One of the most problematic aspects of Derwentside is that women who are locked up there are unable to access face-to-face legal advice. In July last year, the Legal Aid Agency announced the procurement process for the Detained Duty Advice Scheme (DDAS) for Derwentside. Under the DDAS, people who are held in immigration detention are entitled to a 30-minute appointment with a solicitor from a legal aid firm. During this meeting the solicitor assesses the person’s immigration case and decides if they can take the case on.

However, just a few months after this procurement process started it was cancelled, because the Legal Aid Agency didn’t receive enough tenders that met their minimum requirements. Instead, it was explained that there would be ‘contingency arrangements’ for legal advice at Derwentside, which will be in place until at least 30th June 2022.

Under these contingency arrangements, some of the legal aid firms that deliver advice in Yarl’s Wood are now also providing legal advice in Derwentside. As a result, appointments under the DDAS at Derewentside only take place by phone. This is because many of the firms contracted to provide advice there are based in London – which is over five hours away from Derwentside by car, and over four hours away by public transport.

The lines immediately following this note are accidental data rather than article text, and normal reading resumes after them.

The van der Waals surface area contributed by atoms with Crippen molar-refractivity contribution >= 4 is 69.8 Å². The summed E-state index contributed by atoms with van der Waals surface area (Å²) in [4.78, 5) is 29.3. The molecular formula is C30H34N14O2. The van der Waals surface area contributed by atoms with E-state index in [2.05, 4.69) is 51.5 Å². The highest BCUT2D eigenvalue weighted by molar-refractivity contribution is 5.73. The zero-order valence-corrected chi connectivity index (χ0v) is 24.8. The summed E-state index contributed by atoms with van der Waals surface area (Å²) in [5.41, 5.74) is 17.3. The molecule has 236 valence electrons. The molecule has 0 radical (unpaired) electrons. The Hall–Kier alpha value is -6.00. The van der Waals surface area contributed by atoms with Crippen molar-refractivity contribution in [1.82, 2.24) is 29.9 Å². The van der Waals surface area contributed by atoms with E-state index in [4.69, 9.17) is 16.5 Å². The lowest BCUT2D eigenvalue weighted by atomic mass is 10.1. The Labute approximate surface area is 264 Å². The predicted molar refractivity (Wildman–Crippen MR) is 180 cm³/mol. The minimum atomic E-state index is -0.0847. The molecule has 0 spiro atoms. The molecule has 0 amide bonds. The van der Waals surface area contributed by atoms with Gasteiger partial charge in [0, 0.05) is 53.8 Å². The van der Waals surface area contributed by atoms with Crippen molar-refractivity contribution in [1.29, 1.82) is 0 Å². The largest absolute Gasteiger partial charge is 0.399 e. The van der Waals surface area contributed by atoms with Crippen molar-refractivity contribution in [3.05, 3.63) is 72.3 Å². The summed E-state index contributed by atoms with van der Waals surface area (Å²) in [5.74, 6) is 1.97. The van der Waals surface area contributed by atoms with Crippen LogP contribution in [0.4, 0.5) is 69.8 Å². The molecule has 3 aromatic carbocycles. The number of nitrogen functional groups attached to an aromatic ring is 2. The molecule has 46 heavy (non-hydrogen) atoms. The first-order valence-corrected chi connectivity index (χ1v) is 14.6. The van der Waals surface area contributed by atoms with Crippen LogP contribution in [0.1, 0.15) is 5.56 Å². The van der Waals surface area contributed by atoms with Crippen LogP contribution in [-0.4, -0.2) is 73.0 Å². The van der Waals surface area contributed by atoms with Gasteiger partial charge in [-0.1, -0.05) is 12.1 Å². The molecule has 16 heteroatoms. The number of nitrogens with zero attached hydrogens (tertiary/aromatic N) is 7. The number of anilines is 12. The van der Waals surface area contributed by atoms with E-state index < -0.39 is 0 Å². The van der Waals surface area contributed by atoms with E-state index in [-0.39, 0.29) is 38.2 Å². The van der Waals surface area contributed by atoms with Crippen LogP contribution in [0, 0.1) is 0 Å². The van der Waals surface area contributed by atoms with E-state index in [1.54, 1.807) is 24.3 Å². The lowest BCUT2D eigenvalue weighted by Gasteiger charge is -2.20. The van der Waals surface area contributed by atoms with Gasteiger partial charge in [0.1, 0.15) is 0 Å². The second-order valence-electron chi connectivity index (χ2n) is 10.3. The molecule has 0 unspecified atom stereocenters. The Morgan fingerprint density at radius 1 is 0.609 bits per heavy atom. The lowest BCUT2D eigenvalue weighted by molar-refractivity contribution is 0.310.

It is also highly unlikely that if a legal aid firm takes on a woman’s case, they will come to see her face-to-face for a follow-up appointment. This is because of the time it would take them to get there, and also because Legal Aid Agency guidance on what legal aid providers can charge for states that round trips of five hours or more ‘may be difficult to justify’.

This contrasts with other detention centres in the UK, where men are detained. A Freedom of Information request submitted by the solicitors representing us in our legal challenge, Duncan Lewis, has revealed that even during the pandemic face-to-face legal visits have been taking place in men’s detention centres in significant numbers.